When reviewing the promotional materials of most colleges and universities in the United States, we are hard pressed to find any without the use of the word “leader” or “leadership.” Yet, when we delve deeper into their catalogues and websites, the numbers dwindle. Teaching leadership goes beyond mission statements in which leadership is articulated. This chapter reviews the evolution of teaching leadership and its place in higher education. We approach the teaching of leadership as having three conceptual approaches – as an intellectual enterprise (the study of leadership), a focus on competency-building (leadership training), and the promotion of leadership development. We frame the teaching of leadership through four levels of analysis – individual, team/community, organizational, and global. At the end of the chapter, we combine these two perspectives (the three conceptual approaches and the four levels of analysis) to create an overarching map of the different topics that are used in the teaching of leadership.
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Fred P. Gale
Chan S. Jung
Ellen Hazelkorn, Hamish Coates and Alexander C. McCormick
This chapter puts the discussion of the book’s theme – quality, performance and accountability – into context, and introduces the ideas, structure and contributions of this book. It explores the book’s rationales and the three framing ideas. Next, it surveys the five parts of the book, and its 42 chapters that follow. The chapter concludes with suggestions for future progress in this field.
Edited by Trudie Knijn and Manuela Naldini
Anssi Paasi, John Harrison and Martin Jones
Region and territory have been major keywords of geographical thinking, methodology and research practice since the institutionalization of geography as an academic discipline at the end of the nineteenth century. But what is a region? How are they constructed? How do regions relate to territory? Are regions and territories still relevant in today’s modern world characterized by all kinds of flows and networks? How are regions and territories affected and shaped by social forces? What does it mean to study the geographies of regions and territories? What does the future hold for these spatial categories? These are just some of the key questions, which have not only shaped the long intellectual history of studying regions and territories, they are as relevant today as they have ever been. In this chapter we chart the increased utility of the region and territory in different social, political and cultural realms. We trace the evolving geographies of regions and territories through five distinct chronological phases – traditional regional geographies, regional science, new regional geography, new regionalism and new regional worlds – before revealing the dynamics underpinning a regional resurgence in globalization. In the final part, we contend that contemporary geographies of regions and territories are marked by distinct regional worlds, diverse regional worlds, and decentred regional futures. Finally, by taking stock of the current state of debates on the theory and empirical dimensions of regions and territories, we make the case for a new phase of consolidated regional geographies.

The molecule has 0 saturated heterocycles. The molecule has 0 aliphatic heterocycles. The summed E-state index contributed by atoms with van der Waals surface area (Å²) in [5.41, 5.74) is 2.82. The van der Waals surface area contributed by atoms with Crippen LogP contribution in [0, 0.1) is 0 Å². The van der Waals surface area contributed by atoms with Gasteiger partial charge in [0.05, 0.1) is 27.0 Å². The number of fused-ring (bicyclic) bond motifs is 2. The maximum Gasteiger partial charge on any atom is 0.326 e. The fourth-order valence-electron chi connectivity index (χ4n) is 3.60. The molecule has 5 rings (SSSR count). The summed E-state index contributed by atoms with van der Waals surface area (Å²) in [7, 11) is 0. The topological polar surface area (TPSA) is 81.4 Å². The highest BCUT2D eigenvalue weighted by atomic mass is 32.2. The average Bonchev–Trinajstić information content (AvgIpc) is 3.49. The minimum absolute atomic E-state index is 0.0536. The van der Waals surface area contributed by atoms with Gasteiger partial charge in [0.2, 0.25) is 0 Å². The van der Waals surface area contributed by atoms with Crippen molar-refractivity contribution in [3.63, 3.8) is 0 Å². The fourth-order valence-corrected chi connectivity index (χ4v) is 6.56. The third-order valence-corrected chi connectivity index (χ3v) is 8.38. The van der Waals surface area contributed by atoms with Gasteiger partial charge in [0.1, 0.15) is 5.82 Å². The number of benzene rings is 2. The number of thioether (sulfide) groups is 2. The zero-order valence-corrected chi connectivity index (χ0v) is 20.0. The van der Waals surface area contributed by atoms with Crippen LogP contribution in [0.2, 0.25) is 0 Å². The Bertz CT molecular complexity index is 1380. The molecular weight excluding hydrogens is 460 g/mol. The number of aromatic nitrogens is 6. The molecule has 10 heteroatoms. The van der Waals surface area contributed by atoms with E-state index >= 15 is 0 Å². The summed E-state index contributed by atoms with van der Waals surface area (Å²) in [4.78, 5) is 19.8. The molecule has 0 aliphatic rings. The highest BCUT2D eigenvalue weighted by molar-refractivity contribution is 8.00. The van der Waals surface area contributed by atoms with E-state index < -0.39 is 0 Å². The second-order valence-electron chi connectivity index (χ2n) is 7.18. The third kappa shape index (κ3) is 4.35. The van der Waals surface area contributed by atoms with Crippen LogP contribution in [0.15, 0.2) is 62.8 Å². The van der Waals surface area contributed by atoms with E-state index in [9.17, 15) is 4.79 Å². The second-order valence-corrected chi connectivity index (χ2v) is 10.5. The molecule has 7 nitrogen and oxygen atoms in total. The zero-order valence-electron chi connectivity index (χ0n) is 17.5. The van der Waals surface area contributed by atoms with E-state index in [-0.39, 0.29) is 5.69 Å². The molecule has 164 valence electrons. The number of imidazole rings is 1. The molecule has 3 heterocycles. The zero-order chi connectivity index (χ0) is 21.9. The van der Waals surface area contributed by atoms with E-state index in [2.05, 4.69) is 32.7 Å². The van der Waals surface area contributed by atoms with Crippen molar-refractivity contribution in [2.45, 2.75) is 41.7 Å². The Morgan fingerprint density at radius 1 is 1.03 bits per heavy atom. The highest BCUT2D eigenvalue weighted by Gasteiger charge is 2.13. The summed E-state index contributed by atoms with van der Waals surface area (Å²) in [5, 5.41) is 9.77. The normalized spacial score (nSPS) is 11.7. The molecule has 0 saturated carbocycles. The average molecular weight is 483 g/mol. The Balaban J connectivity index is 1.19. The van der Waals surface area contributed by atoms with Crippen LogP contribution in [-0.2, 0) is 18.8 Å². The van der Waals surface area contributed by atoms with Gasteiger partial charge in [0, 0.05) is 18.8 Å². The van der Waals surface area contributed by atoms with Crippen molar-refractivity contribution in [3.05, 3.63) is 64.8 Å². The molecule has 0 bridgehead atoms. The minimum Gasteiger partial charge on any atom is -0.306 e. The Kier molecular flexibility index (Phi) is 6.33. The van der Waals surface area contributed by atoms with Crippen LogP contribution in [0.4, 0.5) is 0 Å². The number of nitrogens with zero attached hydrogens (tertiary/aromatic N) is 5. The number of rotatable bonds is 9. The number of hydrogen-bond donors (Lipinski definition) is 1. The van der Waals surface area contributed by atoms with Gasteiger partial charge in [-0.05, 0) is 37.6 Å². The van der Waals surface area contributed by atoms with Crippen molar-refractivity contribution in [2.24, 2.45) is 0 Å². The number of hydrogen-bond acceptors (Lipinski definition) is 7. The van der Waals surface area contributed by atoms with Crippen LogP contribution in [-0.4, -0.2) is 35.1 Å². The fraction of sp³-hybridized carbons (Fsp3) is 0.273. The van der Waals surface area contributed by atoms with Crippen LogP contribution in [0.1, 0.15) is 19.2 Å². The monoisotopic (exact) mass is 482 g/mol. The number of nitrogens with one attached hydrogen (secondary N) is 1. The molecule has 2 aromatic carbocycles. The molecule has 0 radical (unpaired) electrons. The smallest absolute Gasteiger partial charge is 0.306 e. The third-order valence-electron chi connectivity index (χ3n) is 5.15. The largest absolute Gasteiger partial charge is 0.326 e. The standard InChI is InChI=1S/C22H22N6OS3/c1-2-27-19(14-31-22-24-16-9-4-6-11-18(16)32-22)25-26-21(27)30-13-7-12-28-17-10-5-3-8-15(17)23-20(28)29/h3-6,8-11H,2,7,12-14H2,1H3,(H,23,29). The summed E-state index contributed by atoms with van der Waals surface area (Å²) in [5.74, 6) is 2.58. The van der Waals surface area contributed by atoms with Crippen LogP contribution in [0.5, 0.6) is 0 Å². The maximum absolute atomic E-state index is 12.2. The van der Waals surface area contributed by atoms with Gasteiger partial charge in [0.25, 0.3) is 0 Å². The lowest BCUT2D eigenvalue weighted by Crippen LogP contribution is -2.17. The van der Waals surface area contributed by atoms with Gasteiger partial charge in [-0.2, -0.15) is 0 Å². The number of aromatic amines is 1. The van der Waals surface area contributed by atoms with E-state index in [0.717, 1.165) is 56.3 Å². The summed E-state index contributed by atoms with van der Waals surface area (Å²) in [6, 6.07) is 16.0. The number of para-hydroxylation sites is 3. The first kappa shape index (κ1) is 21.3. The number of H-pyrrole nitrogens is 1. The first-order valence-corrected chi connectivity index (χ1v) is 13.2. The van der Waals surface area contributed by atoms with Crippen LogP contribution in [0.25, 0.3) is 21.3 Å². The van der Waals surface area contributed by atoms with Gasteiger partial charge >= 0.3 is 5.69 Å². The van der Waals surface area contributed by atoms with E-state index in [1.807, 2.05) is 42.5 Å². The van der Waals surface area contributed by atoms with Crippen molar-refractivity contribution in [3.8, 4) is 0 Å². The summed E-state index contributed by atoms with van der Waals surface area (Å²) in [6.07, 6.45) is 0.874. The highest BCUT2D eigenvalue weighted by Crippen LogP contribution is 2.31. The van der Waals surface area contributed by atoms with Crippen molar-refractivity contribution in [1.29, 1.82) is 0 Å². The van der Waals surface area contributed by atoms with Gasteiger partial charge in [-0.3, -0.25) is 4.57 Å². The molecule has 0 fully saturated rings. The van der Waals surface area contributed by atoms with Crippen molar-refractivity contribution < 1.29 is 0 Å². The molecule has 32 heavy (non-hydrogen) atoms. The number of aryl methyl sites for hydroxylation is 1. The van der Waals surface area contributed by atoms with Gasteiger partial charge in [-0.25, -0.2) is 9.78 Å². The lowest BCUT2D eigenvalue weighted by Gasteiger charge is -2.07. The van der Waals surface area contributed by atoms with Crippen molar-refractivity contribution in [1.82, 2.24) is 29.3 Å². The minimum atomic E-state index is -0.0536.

B. Guy Peters
Scholars and the individuals involved in making public policy use a variety of words to describe how they actually arrive at the content of those policies. Perhaps the most commonly used word is “formulation” (see Jordan and Turnpenny, 2015), but words such as creation, innovation, and development are also used to describe the process of finding some form of intervention to confront a policy problem. The hope is always that the policy that is formulated or created will be able to “solve” the problem, and that government (and citizens) can go on to cope with the next problem that arises. When Herbert Simon (1996, 111) wrote that “everyone designs who devises courses of action aimed at changing existing situations into preferred ones”, the definition was somewhat generic but was definitely speaking to policy design. Although thinking about policy design has become more common in policy studies, it should be considered as a significant alternative to more casual ways of thinking about policy formulation. As Jan Tinbergen (1958, 3), a Nobel laureate in economics argued, design (in particular design for development policy) was an alternative to “decisions taken on the basis of a general idea of progress and often somewhat haphazardly”. That haphazard style of making policies persists in many countries and in many policy areas. Therefore, careful consideration of design strategies is important for both academic students of policy and policymakers in the “real world” of government.